By: Ashley Thompson, PhD
“The most eloquent silence; that of two mouths meeting in a kiss.” – Anonymous
Although romantic kissing is often one of the first intimate behaviors performed in a relationship (commonly referred to as “first base”) and may seem to be a rather simplistic behavior, research suggests that kissing is of great importance when sizing up potential romantic partners and serves many functions. Kissing appears to serve as an important gauge when selecting a mate and can either enhance or diminish feelings of attraction to others. In fact, in a study conducted by Hughes and colleagues (2007), 59% of men and 66% of women reported that “they were no longer interested in someone after kissing them for the first time.”
These results suggest that kissing plays a huge role in mate selection for both men and women, however this is particularly true for women. This gender difference in consistent with other research suggesting that women report finding kissing more important than men (Wlodarski & Dubar, 2013). Interestingly, this study also found that men and women who rate themselves as highly attractive and with more casual/short-term relationships rated kissing as more important than those who rated themselves as less attractive and with less casual relationship experience.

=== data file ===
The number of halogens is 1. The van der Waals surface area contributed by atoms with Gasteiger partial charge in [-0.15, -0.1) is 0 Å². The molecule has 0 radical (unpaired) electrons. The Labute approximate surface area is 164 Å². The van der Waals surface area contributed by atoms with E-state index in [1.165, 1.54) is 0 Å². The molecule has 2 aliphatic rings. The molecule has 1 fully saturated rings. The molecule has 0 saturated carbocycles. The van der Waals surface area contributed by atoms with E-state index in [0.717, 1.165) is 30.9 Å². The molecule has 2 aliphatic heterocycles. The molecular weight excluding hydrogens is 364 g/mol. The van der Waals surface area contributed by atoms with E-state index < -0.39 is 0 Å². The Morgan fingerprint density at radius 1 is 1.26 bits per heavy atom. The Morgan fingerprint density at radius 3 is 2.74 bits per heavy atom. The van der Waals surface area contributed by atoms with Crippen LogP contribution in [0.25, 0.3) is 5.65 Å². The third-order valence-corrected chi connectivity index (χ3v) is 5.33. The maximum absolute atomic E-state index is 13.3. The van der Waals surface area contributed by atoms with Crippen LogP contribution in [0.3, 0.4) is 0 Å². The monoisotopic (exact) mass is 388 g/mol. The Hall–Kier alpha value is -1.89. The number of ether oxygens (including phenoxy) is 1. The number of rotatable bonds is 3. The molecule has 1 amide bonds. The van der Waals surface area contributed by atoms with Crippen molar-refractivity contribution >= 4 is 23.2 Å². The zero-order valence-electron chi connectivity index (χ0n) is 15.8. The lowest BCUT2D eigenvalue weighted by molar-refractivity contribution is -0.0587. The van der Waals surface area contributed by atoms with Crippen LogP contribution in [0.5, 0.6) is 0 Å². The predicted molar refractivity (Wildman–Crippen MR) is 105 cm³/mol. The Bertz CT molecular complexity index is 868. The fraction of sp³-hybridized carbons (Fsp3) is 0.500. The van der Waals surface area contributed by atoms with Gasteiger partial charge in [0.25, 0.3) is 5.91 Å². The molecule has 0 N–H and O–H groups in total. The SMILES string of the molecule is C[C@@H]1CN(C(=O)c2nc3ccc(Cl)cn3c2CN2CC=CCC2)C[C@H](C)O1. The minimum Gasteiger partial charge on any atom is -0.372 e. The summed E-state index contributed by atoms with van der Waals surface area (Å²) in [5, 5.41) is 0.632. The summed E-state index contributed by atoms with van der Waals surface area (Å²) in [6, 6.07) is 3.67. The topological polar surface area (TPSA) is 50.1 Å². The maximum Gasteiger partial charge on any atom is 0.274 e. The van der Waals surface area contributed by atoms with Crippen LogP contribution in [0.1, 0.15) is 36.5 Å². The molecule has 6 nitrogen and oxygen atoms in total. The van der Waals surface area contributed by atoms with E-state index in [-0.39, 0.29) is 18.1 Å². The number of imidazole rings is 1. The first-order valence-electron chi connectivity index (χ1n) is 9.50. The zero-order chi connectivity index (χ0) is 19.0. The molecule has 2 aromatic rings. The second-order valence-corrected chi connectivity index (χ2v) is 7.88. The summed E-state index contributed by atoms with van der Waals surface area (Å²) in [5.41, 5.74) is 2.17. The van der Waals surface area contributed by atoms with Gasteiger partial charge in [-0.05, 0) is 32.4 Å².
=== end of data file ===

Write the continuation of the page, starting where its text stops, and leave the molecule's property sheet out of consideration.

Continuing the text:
So, now that we know kissing serves as an important meter stick when sizing up a potential mate, what can we do to be better kissers? What variables are important to others when kissing (especially for the first time)? In a study examining kissing preferences among young adults (Hughes et al., 2007), (1) a person’s breath and (2) the taste of his or her mouth were important factors related to the quality of a kiss. The “wetness” of a kiss was also found to relate to the quality of a kiss, however differently for men and women. In particular, men reported liking “wetter” kisses to a greater extent than did women.
Although kissing cannot predict with 100% certainty how attractive someone finds you, it does play an important role when sizing up partners. So, next time you are preparing for a first date, be sure to bring a few breath mints!
Hughes, S. M., Harrison, M. A., & Gallup, G. G. (2007). Sex differences in romantic kissing among college students: Evolutionary perspective. Evolutionary Psychology, 5, 612-631.
Wlodarski, R., & Dunbar, R. I. M. (2013). Examining the possible functions of kissing in romantic relationships. Archives of Sexual Behavior, 42, 1415-1423.